I won’t beat around the bush and make you read the whole article to find out the answer. The secret to helping your teen develop strong study skills is autonomy and natural consequences.
Stop telling your teen how to learn. You’ve been doing that for years. You’ve modeled and given the tools. Now it’s time for the teens to test their wings and find their own formula for academic success.
How do we learn? Through experience. And although it would be nice to learn from the mistakes of others, the fact is that most of us have to learn from our own mistakes. So let your child make mistakes. Let the consequences follow, and let your teen discover what he needs to change to prevent the failure from happening again.
This is scary for a lot of parents. Understandably, we don’t want our teens to fail. And we don’t want to pay the price for that failure.
But letting them experiment and fail in the context of home is far better than doing it far away at an expensive college.
I used to do my homework while watching TV or listening to music. But today’s teens have the added distractions of texting, social media, and digital streaming. Their attention is constantly distracted not only by background noise and images but by notifications crying out for an immediate reply.
Many teens claim that they can work better while listening to music or while the television is playing in the background. And while there may be exceptions, most of us work best without distractions.
No matter how many times you click off the TV or demand the iPod, your teen is going to continue the habit of distracted studying until she comes to her own conclusion that it just doesn’t work.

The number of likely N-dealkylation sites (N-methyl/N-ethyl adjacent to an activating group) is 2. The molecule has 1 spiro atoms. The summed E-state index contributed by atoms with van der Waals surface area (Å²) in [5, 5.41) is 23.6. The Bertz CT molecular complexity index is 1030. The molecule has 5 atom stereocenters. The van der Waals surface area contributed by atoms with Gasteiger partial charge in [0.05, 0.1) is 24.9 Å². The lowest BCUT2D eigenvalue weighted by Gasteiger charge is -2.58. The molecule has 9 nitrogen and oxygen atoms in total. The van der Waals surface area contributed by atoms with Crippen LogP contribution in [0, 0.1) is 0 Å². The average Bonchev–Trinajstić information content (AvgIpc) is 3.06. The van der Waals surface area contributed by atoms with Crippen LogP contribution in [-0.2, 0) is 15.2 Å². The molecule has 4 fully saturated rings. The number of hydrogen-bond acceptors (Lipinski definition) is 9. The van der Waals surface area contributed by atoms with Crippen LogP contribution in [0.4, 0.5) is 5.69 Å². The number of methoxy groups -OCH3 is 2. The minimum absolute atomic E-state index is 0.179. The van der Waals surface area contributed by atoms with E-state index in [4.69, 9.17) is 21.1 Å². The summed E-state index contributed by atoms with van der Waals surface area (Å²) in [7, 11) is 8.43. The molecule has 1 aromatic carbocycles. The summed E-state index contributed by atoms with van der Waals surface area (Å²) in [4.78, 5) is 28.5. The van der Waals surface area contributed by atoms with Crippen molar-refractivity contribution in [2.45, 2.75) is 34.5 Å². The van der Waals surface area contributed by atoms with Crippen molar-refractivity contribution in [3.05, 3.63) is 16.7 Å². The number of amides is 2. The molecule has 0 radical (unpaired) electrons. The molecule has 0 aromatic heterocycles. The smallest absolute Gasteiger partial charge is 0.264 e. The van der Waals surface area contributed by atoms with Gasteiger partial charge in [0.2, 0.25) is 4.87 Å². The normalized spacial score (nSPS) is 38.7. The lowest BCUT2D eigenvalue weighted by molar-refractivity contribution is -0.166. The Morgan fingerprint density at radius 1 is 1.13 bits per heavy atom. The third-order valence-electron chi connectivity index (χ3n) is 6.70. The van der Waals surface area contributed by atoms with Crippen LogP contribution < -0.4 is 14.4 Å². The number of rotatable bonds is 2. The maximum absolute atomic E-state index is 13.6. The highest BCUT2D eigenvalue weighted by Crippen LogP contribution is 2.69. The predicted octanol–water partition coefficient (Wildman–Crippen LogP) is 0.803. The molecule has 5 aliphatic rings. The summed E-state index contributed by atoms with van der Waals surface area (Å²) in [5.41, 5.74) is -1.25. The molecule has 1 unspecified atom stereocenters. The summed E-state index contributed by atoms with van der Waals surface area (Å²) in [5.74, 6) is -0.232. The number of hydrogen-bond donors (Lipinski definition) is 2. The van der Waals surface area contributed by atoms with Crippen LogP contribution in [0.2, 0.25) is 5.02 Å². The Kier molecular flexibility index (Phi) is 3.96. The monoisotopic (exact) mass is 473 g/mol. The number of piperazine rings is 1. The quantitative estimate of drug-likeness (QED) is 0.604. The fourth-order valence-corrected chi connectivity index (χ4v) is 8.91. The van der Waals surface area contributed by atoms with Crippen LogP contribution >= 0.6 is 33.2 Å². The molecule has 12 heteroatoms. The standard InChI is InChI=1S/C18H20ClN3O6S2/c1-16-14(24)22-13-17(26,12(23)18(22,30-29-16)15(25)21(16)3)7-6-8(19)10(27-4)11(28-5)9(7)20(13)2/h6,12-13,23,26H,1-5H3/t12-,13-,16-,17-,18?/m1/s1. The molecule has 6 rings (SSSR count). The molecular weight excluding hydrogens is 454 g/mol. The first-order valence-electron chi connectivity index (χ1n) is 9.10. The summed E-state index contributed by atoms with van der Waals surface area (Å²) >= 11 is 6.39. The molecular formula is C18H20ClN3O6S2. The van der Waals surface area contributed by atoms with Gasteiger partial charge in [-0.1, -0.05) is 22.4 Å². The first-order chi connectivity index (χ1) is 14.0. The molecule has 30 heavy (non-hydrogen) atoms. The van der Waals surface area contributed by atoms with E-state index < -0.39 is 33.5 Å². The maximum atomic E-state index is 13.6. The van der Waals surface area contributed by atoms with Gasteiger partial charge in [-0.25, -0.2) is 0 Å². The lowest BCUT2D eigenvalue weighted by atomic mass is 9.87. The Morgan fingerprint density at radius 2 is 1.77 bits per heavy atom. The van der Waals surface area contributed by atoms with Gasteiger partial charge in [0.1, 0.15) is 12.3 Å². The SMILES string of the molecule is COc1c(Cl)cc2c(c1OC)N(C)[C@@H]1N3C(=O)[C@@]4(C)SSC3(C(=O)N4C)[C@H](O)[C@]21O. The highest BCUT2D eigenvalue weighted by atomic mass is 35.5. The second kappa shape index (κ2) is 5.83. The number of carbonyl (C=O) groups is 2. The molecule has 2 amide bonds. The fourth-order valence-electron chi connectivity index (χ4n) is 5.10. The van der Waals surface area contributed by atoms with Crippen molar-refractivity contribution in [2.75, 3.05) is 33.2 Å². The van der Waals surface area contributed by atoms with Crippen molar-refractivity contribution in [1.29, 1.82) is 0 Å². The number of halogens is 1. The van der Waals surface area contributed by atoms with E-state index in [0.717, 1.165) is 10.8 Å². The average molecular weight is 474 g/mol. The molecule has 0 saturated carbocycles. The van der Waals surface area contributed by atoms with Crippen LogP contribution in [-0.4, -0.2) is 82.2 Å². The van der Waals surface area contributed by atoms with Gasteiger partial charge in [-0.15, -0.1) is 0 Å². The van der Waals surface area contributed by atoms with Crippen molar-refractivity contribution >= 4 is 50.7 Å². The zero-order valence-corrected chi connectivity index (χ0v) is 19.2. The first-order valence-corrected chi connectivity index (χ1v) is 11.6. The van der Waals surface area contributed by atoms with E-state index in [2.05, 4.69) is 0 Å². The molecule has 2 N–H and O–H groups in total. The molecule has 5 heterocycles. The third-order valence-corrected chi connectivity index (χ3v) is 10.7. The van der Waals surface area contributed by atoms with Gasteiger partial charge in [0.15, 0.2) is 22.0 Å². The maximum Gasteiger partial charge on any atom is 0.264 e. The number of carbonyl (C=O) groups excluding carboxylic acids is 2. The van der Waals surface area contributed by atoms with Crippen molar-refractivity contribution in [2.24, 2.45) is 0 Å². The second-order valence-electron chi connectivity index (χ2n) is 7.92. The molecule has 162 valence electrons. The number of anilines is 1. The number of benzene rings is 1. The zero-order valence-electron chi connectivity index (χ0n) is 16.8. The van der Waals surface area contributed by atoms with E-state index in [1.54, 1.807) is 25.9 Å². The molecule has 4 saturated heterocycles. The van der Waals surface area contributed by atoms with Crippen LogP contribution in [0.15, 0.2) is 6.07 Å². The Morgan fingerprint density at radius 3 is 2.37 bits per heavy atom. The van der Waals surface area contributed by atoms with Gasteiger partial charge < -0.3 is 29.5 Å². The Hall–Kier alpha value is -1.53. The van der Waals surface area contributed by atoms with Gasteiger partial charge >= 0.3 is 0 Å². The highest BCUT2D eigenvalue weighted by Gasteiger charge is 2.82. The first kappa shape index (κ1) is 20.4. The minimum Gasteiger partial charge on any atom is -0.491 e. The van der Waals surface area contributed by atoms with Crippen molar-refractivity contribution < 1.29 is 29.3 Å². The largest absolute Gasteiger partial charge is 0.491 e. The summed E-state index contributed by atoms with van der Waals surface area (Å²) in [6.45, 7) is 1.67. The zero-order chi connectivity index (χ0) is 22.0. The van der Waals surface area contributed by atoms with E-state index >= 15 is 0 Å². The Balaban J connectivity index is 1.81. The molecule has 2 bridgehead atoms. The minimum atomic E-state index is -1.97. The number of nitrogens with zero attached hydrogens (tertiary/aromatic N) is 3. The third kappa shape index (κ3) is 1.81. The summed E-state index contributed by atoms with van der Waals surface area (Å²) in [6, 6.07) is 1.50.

Let her get to that point.
There’s reading, and then there’s reading. Cursory reading doesn’t stick. It’s reading half-heartedly and not interacting with the content:
- reading without a pen in hand
- not looking up key words
- not taking notes, drawing diagrams, or making flashcards
Those choices will result in wasted time because the teen will not understand or remember what she read. When she has to re-read because of cursory reading, she will learn to pause when she is losing focus and get back on track mentally.
Skipping Assignments and Procrastination
Although it’s fun to lessen your workload for a day or even a week, the price you pay later is really not worth it. But stop nagging your teen. Let him discover for himself that the joy of a carefree week is an illusion when he’s cramming without a break for the next two weeks.
Provide a planner or a calendar and let your teen figure out how much he needs to do each day to meet learning goals. If he figures too optimistically or doesn’t stick to the plan, he will learn from those choices.
As good parents, it hurts to see our children suffer in any way. But struggle is not always bad. Overcoming obstacles is good for our kids. Making mistakes in a safe environment when the stakes are relatively low can be the path to learning life lessons that make our children responsible adults.
If your homeschool has no deadlines, grades, or consequences, I encourage you to rethink your approach. Although I didn’t have any of that all the way through middle school, in high school I started outsourcing classes (either online or in person) where another adult was setting the pace and requiring assignments on certain dates. I have shifted to cheerleader, chauffeur, and benefactor (paying for classes) as I let Emma discover how she learns best.
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